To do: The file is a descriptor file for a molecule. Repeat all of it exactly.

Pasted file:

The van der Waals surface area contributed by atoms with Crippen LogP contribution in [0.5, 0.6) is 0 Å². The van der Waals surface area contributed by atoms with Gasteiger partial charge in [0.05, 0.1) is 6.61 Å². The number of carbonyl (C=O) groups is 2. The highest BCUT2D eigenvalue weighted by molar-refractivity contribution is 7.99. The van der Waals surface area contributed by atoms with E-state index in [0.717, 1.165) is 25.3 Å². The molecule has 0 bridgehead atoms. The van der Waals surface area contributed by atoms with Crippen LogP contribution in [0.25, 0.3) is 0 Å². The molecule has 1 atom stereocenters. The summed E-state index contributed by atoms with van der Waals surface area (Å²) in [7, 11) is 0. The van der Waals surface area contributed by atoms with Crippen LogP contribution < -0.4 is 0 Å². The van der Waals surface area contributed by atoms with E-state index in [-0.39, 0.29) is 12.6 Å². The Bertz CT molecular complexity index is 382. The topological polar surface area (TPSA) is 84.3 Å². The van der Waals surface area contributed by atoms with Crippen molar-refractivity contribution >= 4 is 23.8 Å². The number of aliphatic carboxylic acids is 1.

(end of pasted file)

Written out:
The van der Waals surface area contributed by atoms with Crippen LogP contribution in [0.5, 0.6) is 0 Å². The van der Waals surface area contributed by atoms with Gasteiger partial charge in [0.05, 0.1) is 6.61 Å². The number of carbonyl (C=O) groups is 2. The highest BCUT2D eigenvalue weighted by molar-refractivity contribution is 7.99. The van der Waals surface area contributed by atoms with E-state index in [0.717, 1.165) is 25.3 Å². The molecule has 0 bridgehead atoms. The van der Waals surface area contributed by atoms with Crippen LogP contribution in [0.25, 0.3) is 0 Å². The molecule has 1 atom stereocenters. The summed E-state index contributed by atoms with van der Waals surface area (Å²) in [7, 11) is 0. The van der Waals surface area contributed by atoms with Crippen LogP contribution < -0.4 is 0 Å². The van der Waals surface area contributed by atoms with E-state index in [-0.39, 0.29) is 12.6 Å². The Bertz CT molecular complexity index is 382. The topological polar surface area (TPSA) is 84.3 Å². The van der Waals surface area contributed by atoms with Crippen molar-refractivity contribution >= 4 is 23.8 Å². The number of aliphatic carboxylic acids is 1.